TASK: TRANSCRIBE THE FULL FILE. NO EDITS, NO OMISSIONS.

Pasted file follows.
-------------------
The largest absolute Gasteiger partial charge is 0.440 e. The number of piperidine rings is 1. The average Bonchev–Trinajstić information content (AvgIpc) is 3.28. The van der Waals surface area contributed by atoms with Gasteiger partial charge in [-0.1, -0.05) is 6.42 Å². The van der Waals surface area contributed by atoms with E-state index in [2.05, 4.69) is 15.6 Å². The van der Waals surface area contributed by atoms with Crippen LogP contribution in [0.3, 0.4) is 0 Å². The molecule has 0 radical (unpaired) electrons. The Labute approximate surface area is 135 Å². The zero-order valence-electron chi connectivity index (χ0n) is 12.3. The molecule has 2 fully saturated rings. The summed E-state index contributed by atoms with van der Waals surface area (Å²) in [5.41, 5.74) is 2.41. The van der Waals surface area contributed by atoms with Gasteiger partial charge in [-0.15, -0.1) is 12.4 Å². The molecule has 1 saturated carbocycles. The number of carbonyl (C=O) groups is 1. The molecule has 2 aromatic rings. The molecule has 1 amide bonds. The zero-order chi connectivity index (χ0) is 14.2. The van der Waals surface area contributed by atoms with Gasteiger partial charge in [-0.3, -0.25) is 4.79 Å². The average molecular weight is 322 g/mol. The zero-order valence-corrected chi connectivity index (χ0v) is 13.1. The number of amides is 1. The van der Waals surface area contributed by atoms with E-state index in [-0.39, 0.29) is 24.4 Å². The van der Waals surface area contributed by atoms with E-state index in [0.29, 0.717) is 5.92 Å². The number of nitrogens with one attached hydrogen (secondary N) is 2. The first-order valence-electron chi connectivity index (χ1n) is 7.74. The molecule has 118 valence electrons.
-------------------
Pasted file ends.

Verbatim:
The largest absolute Gasteiger partial charge is 0.440 e. The number of piperidine rings is 1. The average Bonchev–Trinajstić information content (AvgIpc) is 3.28. The van der Waals surface area contributed by atoms with Gasteiger partial charge in [-0.1, -0.05) is 6.42 Å². The van der Waals surface area contributed by atoms with E-state index in [2.05, 4.69) is 15.6 Å². The van der Waals surface area contributed by atoms with Crippen LogP contribution in [0.3, 0.4) is 0 Å². The molecule has 0 radical (unpaired) electrons. The Labute approximate surface area is 135 Å². The zero-order valence-electron chi connectivity index (χ0n) is 12.3. The molecule has 2 fully saturated rings. The summed E-state index contributed by atoms with van der Waals surface area (Å²) in [5.41, 5.74) is 2.41. The van der Waals surface area contributed by atoms with Gasteiger partial charge in [-0.15, -0.1) is 12.4 Å². The molecule has 1 saturated carbocycles. The number of carbonyl (C=O) groups is 1. The molecule has 2 aromatic rings. The molecule has 1 amide bonds. The zero-order chi connectivity index (χ0) is 14.2. The van der Waals surface area contributed by atoms with Gasteiger partial charge in [-0.3, -0.25) is 4.79 Å². The average molecular weight is 322 g/mol. The zero-order valence-corrected chi connectivity index (χ0v) is 13.1. The number of amides is 1. The van der Waals surface area contributed by atoms with E-state index in [-0.39, 0.29) is 24.4 Å². The van der Waals surface area contributed by atoms with E-state index in [0.29, 0.717) is 5.92 Å². The number of nitrogens with one attached hydrogen (secondary N) is 2. The first-order valence-electron chi connectivity index (χ1n) is 7.74. The molecule has 118 valence electrons.